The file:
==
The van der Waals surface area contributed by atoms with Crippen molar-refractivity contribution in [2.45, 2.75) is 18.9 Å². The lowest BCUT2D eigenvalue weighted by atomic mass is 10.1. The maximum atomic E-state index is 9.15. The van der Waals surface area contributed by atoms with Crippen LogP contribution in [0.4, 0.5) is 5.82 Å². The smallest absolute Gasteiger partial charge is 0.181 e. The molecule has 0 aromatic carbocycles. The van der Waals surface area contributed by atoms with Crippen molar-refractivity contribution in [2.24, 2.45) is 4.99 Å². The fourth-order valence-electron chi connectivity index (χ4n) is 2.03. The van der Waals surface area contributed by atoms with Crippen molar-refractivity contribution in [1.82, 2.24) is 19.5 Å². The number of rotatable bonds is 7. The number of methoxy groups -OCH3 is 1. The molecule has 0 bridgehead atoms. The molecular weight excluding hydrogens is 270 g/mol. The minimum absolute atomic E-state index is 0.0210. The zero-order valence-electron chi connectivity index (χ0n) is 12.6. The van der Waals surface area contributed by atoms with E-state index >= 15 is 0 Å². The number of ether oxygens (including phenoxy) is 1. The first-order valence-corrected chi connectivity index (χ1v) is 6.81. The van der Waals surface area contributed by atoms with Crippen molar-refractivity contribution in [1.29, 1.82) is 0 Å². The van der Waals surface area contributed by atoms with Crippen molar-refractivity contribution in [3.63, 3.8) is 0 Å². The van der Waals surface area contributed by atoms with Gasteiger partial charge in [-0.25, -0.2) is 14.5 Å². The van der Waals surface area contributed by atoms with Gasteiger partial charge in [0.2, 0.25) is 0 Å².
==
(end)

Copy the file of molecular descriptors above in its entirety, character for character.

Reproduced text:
The van der Waals surface area contributed by atoms with Crippen molar-refractivity contribution in [2.45, 2.75) is 18.9 Å². The lowest BCUT2D eigenvalue weighted by atomic mass is 10.1. The maximum atomic E-state index is 9.15. The van der Waals surface area contributed by atoms with Crippen LogP contribution in [0.4, 0.5) is 5.82 Å². The smallest absolute Gasteiger partial charge is 0.181 e. The molecule has 0 aromatic carbocycles. The van der Waals surface area contributed by atoms with Crippen molar-refractivity contribution in [2.24, 2.45) is 4.99 Å². The fourth-order valence-electron chi connectivity index (χ4n) is 2.03. The van der Waals surface area contributed by atoms with Crippen molar-refractivity contribution in [1.82, 2.24) is 19.5 Å². The number of rotatable bonds is 7. The number of methoxy groups -OCH3 is 1. The molecule has 0 bridgehead atoms. The molecular weight excluding hydrogens is 270 g/mol. The minimum absolute atomic E-state index is 0.0210. The zero-order valence-electron chi connectivity index (χ0n) is 12.6. The van der Waals surface area contributed by atoms with E-state index >= 15 is 0 Å². The number of ether oxygens (including phenoxy) is 1. The first-order valence-corrected chi connectivity index (χ1v) is 6.81. The van der Waals surface area contributed by atoms with Crippen molar-refractivity contribution in [1.29, 1.82) is 0 Å². The van der Waals surface area contributed by atoms with Crippen molar-refractivity contribution in [3.63, 3.8) is 0 Å². The van der Waals surface area contributed by atoms with Gasteiger partial charge in [-0.25, -0.2) is 14.5 Å². The van der Waals surface area contributed by atoms with Gasteiger partial charge in [0.2, 0.25) is 0 Å².